aforesaid, must be made before an court of law, or mayor, or other chief
magistrate of any city, borough or corporation of such foreign kingdom,
state, nation, or colony, in which the said parties or witnesses reside;
certified by the court, mayor, or chief magistrate, in a manner such acts
are usually authenticated by him. How. & Hutch, 346, c. 34, s. 14, Law of
1822.
54. When made by a feme covert, the certificate must state that she made
previous acknowledgment, on a private examination, apart from her husband
before the proper officer, that she sealed and delivered the same as her act
and deed, freely, without any fear, threat or compulsion of her husband.
How. & Hutch. 347, c. 34, s. 19, Law of 1822.
55. Missouri. In the state, before some court having a seal, or some
judge, justice or clerk thereof, or a justice of the peace in the county
where the land lies. Rev. Code, 1835, Sec. 8, p. 120.
56. Out of the state, but in the United States, before any court of the
United States, or of any state or territory, having a seal, or the clerk
thereof. Id. cl. 2.
57. Out of the United States, before any court of any state, kingdom or
empire having a seal, or the mayor of any city having an official seal.
58. Every court or officer taking the acknowledgment of such instrument
or relinquishment of dower or the deed of the wife of the husband's land,
shall endorse a certificate thereof upon the instrument; when made before a
court, the certificate shall be under its seal; if by a clerk, under his
band and the seal of the court; when before an officer having an official
seal, under his hand and seal; when by an officer having no seal, under his
hand. The certificate must state that the party was personally known to the
judge or other officer as the signer, or proved to be such by two credible
witnesses. Misso. St. 120-122 ; 2 Hill. Ab. 453; Griff. h.t.
59. When the acknowledgment is made by a feme covert, releasing her
dower, the certificate must state that she is personally known to a judge of
the court, or the officer before whom the deed is acknowledged, or that, her
identity was proved by two credible witnesses; it must also state that she
was informed of the contents of the deed; that it was acknowledged separate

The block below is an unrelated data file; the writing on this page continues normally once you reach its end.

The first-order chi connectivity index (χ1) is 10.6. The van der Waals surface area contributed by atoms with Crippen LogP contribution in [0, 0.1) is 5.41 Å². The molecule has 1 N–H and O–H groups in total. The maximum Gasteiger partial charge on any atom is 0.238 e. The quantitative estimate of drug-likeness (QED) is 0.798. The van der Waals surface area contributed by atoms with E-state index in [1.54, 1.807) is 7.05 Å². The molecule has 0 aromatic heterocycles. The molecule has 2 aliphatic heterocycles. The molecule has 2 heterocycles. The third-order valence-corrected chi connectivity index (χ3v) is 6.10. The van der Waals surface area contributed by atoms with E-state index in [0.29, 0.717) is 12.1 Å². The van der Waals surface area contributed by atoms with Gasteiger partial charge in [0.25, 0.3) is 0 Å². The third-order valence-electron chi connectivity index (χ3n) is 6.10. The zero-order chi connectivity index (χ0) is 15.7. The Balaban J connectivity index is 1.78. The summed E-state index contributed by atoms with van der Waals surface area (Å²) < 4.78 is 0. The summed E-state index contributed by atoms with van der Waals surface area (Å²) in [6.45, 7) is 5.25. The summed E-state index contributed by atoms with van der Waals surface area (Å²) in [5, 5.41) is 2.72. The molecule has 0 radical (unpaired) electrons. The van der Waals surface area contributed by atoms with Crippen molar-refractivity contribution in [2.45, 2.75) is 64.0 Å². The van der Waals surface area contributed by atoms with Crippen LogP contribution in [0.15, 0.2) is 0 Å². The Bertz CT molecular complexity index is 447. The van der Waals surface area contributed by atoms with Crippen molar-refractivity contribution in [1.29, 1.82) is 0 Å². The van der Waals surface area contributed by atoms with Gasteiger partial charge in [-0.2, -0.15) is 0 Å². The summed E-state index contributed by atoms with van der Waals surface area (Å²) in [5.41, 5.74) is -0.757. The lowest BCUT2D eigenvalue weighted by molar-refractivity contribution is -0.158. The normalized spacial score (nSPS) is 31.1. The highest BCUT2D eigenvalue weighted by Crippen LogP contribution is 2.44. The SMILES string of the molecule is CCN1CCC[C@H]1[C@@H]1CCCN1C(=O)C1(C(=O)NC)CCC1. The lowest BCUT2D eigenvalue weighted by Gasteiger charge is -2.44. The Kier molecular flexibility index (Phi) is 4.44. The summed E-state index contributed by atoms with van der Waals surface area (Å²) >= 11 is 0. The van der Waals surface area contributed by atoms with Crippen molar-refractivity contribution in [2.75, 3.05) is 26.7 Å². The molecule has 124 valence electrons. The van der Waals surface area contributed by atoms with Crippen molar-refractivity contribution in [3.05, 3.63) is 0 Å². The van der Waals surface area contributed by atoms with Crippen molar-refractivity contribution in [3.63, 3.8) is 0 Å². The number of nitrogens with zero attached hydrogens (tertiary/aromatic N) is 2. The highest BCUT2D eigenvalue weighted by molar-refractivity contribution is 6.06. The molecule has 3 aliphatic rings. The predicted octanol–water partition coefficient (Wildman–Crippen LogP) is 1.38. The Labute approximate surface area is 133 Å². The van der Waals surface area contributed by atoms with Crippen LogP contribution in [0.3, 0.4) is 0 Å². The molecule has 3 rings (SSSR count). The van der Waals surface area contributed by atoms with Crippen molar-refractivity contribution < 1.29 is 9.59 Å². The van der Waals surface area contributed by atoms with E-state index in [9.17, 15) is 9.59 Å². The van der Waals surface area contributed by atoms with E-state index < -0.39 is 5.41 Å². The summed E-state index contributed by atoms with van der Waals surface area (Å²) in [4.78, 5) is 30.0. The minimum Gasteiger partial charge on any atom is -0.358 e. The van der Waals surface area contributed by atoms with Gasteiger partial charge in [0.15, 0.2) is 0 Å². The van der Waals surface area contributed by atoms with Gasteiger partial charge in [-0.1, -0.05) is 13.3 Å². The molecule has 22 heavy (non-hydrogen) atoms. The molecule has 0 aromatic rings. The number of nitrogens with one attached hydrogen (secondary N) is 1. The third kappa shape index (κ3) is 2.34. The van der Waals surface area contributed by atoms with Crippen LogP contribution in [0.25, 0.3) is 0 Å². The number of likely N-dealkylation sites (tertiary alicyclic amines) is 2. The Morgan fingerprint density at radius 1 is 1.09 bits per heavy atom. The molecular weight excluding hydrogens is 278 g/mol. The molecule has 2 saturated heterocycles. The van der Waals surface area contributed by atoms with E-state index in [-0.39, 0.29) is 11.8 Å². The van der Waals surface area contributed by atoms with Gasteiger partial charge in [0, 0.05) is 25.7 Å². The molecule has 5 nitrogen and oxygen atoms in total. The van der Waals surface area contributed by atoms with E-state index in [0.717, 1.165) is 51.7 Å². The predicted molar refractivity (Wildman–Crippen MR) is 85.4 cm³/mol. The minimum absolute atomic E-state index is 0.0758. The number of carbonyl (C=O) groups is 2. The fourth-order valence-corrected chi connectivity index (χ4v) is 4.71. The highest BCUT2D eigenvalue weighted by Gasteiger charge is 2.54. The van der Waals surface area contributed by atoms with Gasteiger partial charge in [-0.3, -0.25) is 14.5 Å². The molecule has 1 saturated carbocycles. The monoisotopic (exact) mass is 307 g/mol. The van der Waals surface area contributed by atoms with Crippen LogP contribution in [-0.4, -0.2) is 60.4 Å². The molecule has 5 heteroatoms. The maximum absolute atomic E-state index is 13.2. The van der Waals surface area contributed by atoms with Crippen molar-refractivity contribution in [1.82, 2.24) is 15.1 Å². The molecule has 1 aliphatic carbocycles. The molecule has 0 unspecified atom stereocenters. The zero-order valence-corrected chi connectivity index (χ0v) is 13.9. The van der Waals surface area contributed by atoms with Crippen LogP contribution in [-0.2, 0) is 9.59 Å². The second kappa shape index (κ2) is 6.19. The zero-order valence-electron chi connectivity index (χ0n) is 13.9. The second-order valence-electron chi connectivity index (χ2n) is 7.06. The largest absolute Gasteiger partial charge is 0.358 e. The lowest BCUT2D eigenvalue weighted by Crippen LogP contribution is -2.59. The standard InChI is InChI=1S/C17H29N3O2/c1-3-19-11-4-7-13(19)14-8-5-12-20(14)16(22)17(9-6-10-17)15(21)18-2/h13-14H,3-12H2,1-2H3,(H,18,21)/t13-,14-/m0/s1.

and apart from her husband; that she releases her dower freely without
compulsion or undue conveyance of her own lands, the acknowledgment may be
made before any court authorized to take acknowledgments. It must be done
as in the cases of release of dower, and have a similar certificate. Ib.
60. New Hampshire. Before a justice of the peace or a notary public; and
the acknowledgment of a deed before a notary public in another state is
good. 2 N. H. Rep. 420 2 Hill. Ab. c. 34, s. 61.
61. New Jersey. In the state, before the chancellor, a justice of the
supreme court of this state, a master in chancery, or a judge of any
inferior court of common pleas, whether in the same or a different county;
Rev. Laws, 458, Act of June 7, 1799 ; or before a commissioner for taking
the acknowledgments or proofs of deeds, two of whom are appointed by the
legislature in each township, who are authorized to take acknowledgments or
proofs of deeds in any part of the state. Rev. Laws, 748, Act of June 5,
1820.
62. In another state or territory of the United States, before a judge
of the supreme court of the United States, or a district judge of the United
States, or any judge or justice of the supreme or superior court of any
state in the Union; Rev. Laws, 459, Act of June 7, 1799; or before a mayor
or other chief magistrate of any city in any other state or territory of the
U. S., and duly certified under the seal of such city; or before a judge of
any, superior court, or court of common pleas of any state or territory;
when, taken before a judge of a court of common pleas, it must be
accompanied by a certificate under the great seal of the state, or the seal
of the county court in which it is made, that he is such officer; Rev. Laws,
747, Act of June 5, 1820; or before a commissioner appointed by the
governor, who resides in such state; Harr. Comp. 158, Act of December 27,
1826; two of whom may be appointed for each of the States of New York and
Pennsylvania. Elmer's Dig. Act of Nov. 3, 1836.
63. When made out of the United States, the acknowledgment may be before